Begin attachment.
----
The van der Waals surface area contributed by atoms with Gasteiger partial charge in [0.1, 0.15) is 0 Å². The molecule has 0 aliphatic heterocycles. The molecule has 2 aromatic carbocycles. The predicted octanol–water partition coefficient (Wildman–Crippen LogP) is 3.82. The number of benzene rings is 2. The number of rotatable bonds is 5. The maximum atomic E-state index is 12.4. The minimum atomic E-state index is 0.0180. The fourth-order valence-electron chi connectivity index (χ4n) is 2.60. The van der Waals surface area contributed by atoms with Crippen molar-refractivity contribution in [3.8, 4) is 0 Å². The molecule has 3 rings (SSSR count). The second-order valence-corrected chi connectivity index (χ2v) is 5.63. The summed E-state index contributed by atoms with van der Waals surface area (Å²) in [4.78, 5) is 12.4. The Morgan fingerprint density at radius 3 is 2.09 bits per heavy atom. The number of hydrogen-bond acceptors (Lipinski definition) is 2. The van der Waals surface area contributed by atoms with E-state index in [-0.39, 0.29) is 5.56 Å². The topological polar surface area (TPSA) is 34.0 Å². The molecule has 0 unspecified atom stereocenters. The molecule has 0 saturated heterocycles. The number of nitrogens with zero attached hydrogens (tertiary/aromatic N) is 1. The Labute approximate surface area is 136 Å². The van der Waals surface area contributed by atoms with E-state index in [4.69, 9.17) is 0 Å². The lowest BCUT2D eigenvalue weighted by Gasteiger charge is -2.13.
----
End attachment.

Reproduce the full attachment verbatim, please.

The van der Waals surface area contributed by atoms with Gasteiger partial charge in [0.1, 0.15) is 0 Å². The molecule has 0 aliphatic heterocycles. The molecule has 2 aromatic carbocycles. The predicted octanol–water partition coefficient (Wildman–Crippen LogP) is 3.82. The number of benzene rings is 2. The number of rotatable bonds is 5. The maximum atomic E-state index is 12.4. The minimum atomic E-state index is 0.0180. The fourth-order valence-electron chi connectivity index (χ4n) is 2.60. The van der Waals surface area contributed by atoms with Crippen molar-refractivity contribution in [3.8, 4) is 0 Å². The molecule has 3 rings (SSSR count). The second-order valence-corrected chi connectivity index (χ2v) is 5.63. The summed E-state index contributed by atoms with van der Waals surface area (Å²) in [4.78, 5) is 12.4. The Morgan fingerprint density at radius 3 is 2.09 bits per heavy atom. The number of hydrogen-bond acceptors (Lipinski definition) is 2. The van der Waals surface area contributed by atoms with E-state index in [-0.39, 0.29) is 5.56 Å². The topological polar surface area (TPSA) is 34.0 Å². The molecule has 0 unspecified atom stereocenters. The molecule has 0 saturated heterocycles. The number of nitrogens with zero attached hydrogens (tertiary/aromatic N) is 1. The Labute approximate surface area is 136 Å². The van der Waals surface area contributed by atoms with E-state index in [4.69, 9.17) is 0 Å². The lowest BCUT2D eigenvalue weighted by Gasteiger charge is -2.13.